But you might still need to remove object references from all the relevant containers (hash table is just one example) and background threads storing such object references and so forth in response to the user's input. It's still inevitably a manual affair because the user is the one telling us when the resources are no longer needed; it's not something that can be deduced automatically.

So one of the solutions to help prevent these types of leaks that Robert already mentioned are weak references, and I do wish more people paid attention to them for these types of applications when working with GC. They can really help a lot to prevent these types of mistakes and corresponding leaks which can be really difficult to trace down in hindsight.

Ah, OK! If it's mostly global objects that I should worry about, then it is not that difficult!

It's not just global objects. It's "persistent" objects. Those images in Photoshop might not be globally accessible. They might use dependency injection and limit scope and access by passing these images around to relevant places via parameter. Thread objects running in background might be given them via parameter and store them as member variables/references. Data structures being passed around via parameter might store references to them. But they are persistent state, as in their scope isn't tied to some local function which just computes something quickly and returns some output. In this type of software there's a notion of a persistent "application state" (ex: state local to somewhere close to the main entry point of the application), and it's not necessarily globally accessible, but it does linger around and persist for the duration of the application, and it's only going to free things (like images) under GC that it no longer references whatsoever in any part of its encapsulated members and the encapsulated members of those members and so forth along with auxiliary thread objects and what not.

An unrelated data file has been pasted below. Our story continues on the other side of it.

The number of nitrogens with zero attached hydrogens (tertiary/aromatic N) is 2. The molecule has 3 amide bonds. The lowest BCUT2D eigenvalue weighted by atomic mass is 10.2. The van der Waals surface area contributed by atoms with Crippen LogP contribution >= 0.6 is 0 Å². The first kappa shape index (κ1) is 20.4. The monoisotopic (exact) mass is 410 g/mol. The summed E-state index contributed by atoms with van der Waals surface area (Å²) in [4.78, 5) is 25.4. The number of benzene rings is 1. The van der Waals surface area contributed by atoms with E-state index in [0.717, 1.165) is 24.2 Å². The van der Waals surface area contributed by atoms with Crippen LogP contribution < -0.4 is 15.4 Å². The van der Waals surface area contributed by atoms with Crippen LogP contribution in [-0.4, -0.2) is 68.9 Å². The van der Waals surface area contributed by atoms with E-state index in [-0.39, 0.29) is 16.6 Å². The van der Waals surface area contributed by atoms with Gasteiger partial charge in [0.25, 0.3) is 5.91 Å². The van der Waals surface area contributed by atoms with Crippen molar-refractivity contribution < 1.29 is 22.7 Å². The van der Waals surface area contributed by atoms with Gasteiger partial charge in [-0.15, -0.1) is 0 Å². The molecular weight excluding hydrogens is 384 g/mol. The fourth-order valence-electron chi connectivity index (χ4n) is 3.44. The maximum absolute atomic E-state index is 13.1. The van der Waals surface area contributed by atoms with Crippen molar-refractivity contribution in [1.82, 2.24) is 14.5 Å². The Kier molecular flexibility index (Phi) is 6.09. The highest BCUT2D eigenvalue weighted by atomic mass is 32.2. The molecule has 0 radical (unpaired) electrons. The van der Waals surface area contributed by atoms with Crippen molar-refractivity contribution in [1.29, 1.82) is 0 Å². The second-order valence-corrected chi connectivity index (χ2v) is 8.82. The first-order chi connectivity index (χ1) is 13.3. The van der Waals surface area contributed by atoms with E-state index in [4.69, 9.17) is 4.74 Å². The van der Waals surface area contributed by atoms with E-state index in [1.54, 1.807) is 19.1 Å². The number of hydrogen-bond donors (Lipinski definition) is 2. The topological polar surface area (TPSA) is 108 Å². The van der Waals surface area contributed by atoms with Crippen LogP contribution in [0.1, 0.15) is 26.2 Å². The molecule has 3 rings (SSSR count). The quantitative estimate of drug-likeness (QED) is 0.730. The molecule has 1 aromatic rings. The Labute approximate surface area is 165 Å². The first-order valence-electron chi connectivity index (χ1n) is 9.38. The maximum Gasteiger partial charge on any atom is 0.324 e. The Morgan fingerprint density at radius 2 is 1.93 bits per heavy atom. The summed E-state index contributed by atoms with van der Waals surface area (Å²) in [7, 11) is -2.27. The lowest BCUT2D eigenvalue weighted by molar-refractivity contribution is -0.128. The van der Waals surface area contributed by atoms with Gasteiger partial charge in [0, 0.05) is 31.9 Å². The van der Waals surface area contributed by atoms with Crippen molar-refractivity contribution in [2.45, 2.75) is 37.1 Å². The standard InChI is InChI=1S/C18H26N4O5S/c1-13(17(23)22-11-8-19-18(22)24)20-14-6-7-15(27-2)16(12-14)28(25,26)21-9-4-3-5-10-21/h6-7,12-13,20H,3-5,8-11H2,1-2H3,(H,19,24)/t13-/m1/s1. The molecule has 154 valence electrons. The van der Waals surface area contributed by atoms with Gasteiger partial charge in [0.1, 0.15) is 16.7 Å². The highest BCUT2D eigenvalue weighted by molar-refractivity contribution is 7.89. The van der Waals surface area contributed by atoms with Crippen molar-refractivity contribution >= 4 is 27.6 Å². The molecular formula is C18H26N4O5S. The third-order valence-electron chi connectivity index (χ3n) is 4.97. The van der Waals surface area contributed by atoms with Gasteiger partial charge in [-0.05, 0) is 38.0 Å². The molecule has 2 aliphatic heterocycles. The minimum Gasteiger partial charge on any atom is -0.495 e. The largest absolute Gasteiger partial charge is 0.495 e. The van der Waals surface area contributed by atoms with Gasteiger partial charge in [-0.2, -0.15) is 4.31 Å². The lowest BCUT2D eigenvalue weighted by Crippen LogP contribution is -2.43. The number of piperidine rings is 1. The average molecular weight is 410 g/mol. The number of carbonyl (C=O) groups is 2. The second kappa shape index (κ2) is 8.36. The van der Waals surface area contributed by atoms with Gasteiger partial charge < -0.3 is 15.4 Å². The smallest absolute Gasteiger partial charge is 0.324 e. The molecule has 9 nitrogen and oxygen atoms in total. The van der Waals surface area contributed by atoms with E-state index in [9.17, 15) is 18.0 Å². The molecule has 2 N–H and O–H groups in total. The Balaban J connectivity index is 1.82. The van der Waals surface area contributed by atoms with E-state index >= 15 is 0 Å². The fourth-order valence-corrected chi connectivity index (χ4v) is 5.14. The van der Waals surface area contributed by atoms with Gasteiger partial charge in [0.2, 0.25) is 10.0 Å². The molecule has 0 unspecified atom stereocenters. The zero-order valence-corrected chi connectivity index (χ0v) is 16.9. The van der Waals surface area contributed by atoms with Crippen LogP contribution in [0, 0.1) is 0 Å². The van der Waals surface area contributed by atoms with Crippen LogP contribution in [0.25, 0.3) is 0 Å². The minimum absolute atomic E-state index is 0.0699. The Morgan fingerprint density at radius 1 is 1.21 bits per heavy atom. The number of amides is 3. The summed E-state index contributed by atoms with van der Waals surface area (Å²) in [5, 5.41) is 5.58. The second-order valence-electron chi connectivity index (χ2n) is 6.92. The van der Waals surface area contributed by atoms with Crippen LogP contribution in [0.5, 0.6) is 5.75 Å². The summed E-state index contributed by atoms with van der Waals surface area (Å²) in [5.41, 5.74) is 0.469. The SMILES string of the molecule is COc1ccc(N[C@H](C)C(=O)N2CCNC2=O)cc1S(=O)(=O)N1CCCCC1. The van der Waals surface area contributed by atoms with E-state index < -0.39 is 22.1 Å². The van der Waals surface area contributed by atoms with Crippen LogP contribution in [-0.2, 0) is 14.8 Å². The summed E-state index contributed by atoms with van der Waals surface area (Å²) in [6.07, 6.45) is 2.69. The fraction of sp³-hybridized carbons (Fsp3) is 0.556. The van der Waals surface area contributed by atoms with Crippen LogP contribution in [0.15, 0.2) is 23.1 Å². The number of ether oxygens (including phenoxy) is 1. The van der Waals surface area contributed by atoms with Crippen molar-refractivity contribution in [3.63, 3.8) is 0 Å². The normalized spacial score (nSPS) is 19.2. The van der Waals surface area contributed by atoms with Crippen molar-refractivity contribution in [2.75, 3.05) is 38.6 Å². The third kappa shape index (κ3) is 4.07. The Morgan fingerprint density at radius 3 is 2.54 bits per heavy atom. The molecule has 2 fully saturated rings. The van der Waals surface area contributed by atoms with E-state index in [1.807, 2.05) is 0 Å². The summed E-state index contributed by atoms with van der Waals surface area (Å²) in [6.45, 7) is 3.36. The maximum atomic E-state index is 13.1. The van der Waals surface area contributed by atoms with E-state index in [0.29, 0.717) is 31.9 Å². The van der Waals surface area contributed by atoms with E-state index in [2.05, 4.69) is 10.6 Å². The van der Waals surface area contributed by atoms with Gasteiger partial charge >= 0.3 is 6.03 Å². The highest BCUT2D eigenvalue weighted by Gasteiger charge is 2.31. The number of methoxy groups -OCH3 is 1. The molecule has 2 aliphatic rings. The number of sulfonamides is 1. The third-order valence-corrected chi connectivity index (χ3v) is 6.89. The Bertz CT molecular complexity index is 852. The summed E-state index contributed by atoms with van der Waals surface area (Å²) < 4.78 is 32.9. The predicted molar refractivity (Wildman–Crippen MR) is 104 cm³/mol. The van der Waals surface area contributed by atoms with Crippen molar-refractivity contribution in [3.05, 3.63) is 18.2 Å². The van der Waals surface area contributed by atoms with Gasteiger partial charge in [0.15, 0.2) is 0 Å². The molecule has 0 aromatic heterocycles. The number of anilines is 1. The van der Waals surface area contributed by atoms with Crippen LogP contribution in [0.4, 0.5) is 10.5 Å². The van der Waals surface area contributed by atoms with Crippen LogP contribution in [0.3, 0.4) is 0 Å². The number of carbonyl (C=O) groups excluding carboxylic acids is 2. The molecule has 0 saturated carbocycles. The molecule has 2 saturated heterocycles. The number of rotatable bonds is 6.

So if you're writing software like this, with or without GC, you have to think clearly and carefully about resource management. That's a huge and unavoidable part of the technical design if you want to make sure it doesn't just continue to use more and more and more memory until the user shuts the whole thing down.

My question is: when should I worry about freeing objects from memory in Python?